“Global energy demand will not return to pre-corona level until 2025”
Due to a slow economic recovery from the corona pandemic, the full recovery in global energy demand likely won’t be back on track until 2025, warns the International Energy Agency (IEA).
With a corona vaccine, energy demand could rebound in 2021 and recover as early as 2023, but if the economic recovery slows down, that timeline will be pushed back two years. In that case, the agency predicts a “deeper slump” in the economy with high unemployment, bankruptcies and structural economic changes as a result. Even in the most optimistic scenario, the corona pandemic will have a lasting impact on the energy sector.
This year, global energy demand will drop by 5%, according to IEA. CO2 emissions from energy consumption fall by 7%and investments in energy fall by almost a fifth. Oil demand will fall 8%, coal use 7%, while renewables will see a slight increase.
If the global economy recovers, demand for oil will also return to pre-crisis levels, although IEA does warn of uncertainty about future oil demand. Coupled with the declining oil price this year, oil producers don’t know what to do with investments, which could create a mismatch in supply and demand, the agency said.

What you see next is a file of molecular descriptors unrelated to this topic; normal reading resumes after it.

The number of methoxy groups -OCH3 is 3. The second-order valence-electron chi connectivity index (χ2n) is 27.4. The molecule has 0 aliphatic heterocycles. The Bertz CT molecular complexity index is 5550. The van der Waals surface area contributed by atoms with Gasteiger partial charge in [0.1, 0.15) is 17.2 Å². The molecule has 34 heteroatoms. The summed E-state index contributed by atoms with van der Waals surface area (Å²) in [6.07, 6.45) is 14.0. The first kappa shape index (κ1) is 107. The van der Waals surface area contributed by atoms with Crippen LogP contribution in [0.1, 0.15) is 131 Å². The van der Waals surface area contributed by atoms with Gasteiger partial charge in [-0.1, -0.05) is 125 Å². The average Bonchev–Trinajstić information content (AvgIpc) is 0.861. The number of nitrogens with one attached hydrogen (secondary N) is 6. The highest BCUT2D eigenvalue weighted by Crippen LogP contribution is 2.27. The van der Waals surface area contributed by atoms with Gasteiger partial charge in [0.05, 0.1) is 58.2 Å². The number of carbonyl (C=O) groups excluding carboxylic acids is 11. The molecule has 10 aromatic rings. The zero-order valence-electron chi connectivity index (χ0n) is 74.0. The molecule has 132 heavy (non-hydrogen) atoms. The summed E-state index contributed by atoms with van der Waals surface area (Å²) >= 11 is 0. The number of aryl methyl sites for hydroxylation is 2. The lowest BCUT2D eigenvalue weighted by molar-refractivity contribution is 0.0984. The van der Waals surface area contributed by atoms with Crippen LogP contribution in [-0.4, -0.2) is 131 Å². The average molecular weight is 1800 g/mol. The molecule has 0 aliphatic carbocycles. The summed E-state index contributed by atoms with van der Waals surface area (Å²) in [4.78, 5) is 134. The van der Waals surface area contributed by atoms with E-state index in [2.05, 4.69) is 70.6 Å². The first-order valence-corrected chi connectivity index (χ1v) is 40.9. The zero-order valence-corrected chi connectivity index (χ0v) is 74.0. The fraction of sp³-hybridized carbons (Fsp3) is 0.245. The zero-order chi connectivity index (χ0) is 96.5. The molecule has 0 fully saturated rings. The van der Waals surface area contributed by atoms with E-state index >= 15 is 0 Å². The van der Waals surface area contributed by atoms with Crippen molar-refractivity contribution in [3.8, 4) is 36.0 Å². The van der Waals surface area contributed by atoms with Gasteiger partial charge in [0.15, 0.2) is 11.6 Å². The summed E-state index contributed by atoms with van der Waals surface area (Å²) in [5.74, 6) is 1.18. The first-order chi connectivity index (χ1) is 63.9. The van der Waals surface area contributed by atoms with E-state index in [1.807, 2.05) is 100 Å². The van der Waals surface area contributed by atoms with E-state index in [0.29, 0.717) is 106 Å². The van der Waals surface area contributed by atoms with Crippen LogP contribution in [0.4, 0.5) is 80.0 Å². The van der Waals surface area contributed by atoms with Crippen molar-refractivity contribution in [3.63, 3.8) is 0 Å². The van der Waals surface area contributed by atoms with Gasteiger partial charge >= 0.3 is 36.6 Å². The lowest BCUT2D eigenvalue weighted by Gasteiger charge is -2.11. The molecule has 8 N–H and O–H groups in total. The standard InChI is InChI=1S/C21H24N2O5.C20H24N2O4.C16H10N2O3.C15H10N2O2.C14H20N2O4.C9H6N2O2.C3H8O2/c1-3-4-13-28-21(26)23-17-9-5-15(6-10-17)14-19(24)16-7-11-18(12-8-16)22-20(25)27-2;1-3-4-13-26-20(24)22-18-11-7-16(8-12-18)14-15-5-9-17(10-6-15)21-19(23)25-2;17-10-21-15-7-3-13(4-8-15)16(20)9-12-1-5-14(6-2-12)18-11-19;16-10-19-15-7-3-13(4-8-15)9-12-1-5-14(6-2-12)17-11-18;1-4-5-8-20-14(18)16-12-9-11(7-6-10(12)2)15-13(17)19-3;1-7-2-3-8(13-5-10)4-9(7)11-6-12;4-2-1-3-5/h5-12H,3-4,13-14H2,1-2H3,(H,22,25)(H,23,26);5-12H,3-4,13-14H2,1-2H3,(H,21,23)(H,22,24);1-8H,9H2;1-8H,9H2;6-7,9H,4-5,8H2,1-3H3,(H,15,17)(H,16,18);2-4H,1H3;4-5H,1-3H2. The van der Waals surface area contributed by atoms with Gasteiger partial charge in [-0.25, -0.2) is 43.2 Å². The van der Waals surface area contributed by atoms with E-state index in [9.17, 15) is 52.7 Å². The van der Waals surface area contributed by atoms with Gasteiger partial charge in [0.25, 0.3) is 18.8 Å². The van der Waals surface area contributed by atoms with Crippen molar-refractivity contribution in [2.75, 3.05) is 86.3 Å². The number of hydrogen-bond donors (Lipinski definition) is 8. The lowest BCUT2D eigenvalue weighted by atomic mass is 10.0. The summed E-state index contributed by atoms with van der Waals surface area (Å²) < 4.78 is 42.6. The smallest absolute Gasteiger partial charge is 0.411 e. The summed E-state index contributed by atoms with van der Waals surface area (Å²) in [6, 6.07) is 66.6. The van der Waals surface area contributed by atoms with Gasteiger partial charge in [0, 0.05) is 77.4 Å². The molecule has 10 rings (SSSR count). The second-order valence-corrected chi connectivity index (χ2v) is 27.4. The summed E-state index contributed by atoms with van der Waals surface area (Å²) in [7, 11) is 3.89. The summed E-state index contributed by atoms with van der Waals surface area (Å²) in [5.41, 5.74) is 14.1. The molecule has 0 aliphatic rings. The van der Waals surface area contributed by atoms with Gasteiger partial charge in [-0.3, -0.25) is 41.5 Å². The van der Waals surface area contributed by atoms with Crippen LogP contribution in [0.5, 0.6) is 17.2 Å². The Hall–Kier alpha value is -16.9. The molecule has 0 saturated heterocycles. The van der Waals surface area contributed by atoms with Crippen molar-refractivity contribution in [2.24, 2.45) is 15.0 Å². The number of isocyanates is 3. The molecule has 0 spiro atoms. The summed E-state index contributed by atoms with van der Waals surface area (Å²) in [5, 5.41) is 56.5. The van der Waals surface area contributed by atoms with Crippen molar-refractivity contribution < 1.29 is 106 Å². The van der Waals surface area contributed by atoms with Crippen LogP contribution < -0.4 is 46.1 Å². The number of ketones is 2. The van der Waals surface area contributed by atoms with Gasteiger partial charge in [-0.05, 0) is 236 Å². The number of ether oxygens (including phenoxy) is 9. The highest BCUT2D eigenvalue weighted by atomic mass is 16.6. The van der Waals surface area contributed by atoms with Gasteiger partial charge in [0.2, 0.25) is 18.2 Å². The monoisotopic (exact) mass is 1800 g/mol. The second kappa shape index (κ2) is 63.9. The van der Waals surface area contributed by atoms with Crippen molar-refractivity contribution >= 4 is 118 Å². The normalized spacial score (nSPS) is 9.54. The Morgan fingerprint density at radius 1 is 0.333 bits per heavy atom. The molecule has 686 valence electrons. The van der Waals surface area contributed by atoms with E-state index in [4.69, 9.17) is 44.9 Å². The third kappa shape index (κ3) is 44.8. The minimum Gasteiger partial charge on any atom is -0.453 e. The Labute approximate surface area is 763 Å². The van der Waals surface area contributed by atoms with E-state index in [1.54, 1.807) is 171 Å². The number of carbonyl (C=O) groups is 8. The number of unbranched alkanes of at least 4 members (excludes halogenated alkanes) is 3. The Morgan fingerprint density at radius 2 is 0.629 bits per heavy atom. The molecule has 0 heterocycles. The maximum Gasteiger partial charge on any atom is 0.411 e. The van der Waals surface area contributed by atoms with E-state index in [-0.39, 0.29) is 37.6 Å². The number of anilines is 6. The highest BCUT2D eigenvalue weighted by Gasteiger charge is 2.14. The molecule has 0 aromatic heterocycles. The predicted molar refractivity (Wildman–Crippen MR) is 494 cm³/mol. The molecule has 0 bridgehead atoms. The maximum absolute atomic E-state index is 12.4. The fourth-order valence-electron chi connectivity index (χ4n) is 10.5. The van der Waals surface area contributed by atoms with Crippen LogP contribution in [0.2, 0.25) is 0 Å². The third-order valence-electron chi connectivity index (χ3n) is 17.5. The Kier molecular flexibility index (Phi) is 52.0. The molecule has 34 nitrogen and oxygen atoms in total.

The rising demand for oil will decline over the next ten years, IEA expects. The agency also warns that with current policies and the lack of new policies, we are far from achieving the climate goals. It is still too early to say whether the corona pandemic is an incentive or a setback for governments and the energy sector in their efforts to become more sustainable.
For the long term, the IEA expects that more efficient and electric vehicles will reduce the demand for oil. Initially, the demand for oil will increase by emerging countries such as India but it will flatten out by 2030, the analysts state. Currently, the agency expects that approximately 103 million barrels of oil will be produced per day in 2030, 2 million barrels per day less than the previous estimate.
This article first appeared on Nieuwsblad Transport, a Dutch sister publication of PCJ.